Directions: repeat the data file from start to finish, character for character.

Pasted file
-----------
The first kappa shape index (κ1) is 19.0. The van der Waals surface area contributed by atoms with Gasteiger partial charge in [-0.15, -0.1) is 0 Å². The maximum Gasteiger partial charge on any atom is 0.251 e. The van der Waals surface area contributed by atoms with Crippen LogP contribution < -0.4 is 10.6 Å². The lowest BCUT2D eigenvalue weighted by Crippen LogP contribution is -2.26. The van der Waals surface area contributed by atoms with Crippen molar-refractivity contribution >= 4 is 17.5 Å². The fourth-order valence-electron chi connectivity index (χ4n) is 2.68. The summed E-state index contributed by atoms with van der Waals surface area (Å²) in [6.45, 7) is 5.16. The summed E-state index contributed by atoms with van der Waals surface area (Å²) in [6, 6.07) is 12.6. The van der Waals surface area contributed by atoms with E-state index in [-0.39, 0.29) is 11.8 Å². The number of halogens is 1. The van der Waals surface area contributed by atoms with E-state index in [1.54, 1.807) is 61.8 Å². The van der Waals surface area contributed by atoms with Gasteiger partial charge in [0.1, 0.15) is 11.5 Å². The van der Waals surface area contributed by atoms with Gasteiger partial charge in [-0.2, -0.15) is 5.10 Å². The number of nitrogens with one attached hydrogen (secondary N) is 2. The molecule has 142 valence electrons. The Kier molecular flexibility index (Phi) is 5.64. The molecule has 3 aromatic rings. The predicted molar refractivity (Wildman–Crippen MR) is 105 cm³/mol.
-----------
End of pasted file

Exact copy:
The first kappa shape index (κ1) is 19.0. The van der Waals surface area contributed by atoms with Gasteiger partial charge in [-0.15, -0.1) is 0 Å². The maximum Gasteiger partial charge on any atom is 0.251 e. The van der Waals surface area contributed by atoms with Crippen LogP contribution < -0.4 is 10.6 Å². The lowest BCUT2D eigenvalue weighted by Crippen LogP contribution is -2.26. The van der Waals surface area contributed by atoms with Crippen molar-refractivity contribution >= 4 is 17.5 Å². The fourth-order valence-electron chi connectivity index (χ4n) is 2.68. The summed E-state index contributed by atoms with van der Waals surface area (Å²) in [6.45, 7) is 5.16. The summed E-state index contributed by atoms with van der Waals surface area (Å²) in [6, 6.07) is 12.6. The van der Waals surface area contributed by atoms with E-state index in [-0.39, 0.29) is 11.8 Å². The number of halogens is 1. The van der Waals surface area contributed by atoms with E-state index in [1.54, 1.807) is 61.8 Å². The van der Waals surface area contributed by atoms with Gasteiger partial charge in [0.1, 0.15) is 11.5 Å². The van der Waals surface area contributed by atoms with Gasteiger partial charge in [-0.2, -0.15) is 5.10 Å². The number of nitrogens with one attached hydrogen (secondary N) is 2. The molecule has 142 valence electrons. The Kier molecular flexibility index (Phi) is 5.64. The molecule has 3 aromatic rings. The predicted molar refractivity (Wildman–Crippen MR) is 105 cm³/mol.